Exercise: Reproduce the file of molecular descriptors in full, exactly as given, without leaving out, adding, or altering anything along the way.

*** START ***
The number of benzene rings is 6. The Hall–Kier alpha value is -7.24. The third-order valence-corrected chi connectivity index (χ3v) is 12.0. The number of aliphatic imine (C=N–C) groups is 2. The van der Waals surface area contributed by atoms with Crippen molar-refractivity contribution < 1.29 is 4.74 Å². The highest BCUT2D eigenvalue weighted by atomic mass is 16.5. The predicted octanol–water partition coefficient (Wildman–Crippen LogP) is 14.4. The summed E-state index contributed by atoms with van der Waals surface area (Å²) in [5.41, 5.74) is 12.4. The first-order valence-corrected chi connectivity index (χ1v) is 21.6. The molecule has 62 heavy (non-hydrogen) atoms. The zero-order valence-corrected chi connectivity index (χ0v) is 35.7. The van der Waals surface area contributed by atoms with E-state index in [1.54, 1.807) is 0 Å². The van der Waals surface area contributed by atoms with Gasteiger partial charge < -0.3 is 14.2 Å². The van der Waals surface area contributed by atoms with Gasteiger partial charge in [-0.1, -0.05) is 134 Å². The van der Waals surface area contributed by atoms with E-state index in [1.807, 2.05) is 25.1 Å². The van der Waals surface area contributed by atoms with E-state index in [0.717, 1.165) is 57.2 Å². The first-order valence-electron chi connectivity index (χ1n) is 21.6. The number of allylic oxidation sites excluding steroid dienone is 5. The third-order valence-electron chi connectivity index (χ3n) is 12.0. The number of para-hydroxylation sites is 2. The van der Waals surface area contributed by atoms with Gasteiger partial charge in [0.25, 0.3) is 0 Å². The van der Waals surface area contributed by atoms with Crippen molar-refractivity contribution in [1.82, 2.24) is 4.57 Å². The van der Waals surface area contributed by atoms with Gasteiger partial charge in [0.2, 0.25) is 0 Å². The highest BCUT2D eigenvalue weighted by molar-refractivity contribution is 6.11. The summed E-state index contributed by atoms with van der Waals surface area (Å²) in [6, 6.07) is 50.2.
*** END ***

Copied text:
The number of benzene rings is 6. The Hall–Kier alpha value is -7.24. The third-order valence-corrected chi connectivity index (χ3v) is 12.0. The number of aliphatic imine (C=N–C) groups is 2. The van der Waals surface area contributed by atoms with Crippen molar-refractivity contribution < 1.29 is 4.74 Å². The highest BCUT2D eigenvalue weighted by atomic mass is 16.5. The predicted octanol–water partition coefficient (Wildman–Crippen LogP) is 14.4. The summed E-state index contributed by atoms with van der Waals surface area (Å²) in [5.41, 5.74) is 12.4. The first-order valence-corrected chi connectivity index (χ1v) is 21.6. The molecule has 62 heavy (non-hydrogen) atoms. The zero-order valence-corrected chi connectivity index (χ0v) is 35.7. The van der Waals surface area contributed by atoms with E-state index in [1.54, 1.807) is 0 Å². The van der Waals surface area contributed by atoms with Gasteiger partial charge < -0.3 is 14.2 Å². The van der Waals surface area contributed by atoms with Gasteiger partial charge in [-0.1, -0.05) is 134 Å². The van der Waals surface area contributed by atoms with E-state index in [1.807, 2.05) is 25.1 Å². The van der Waals surface area contributed by atoms with E-state index in [0.717, 1.165) is 57.2 Å². The first-order valence-electron chi connectivity index (χ1n) is 21.6. The number of allylic oxidation sites excluding steroid dienone is 5. The third-order valence-electron chi connectivity index (χ3n) is 12.0. The number of para-hydroxylation sites is 2. The van der Waals surface area contributed by atoms with Gasteiger partial charge in [0.25, 0.3) is 0 Å². The van der Waals surface area contributed by atoms with Crippen molar-refractivity contribution in [1.82, 2.24) is 4.57 Å². The van der Waals surface area contributed by atoms with Gasteiger partial charge in [0.2, 0.25) is 0 Å². The highest BCUT2D eigenvalue weighted by molar-refractivity contribution is 6.11. The summed E-state index contributed by atoms with van der Waals surface area (Å²) in [6, 6.07) is 50.2.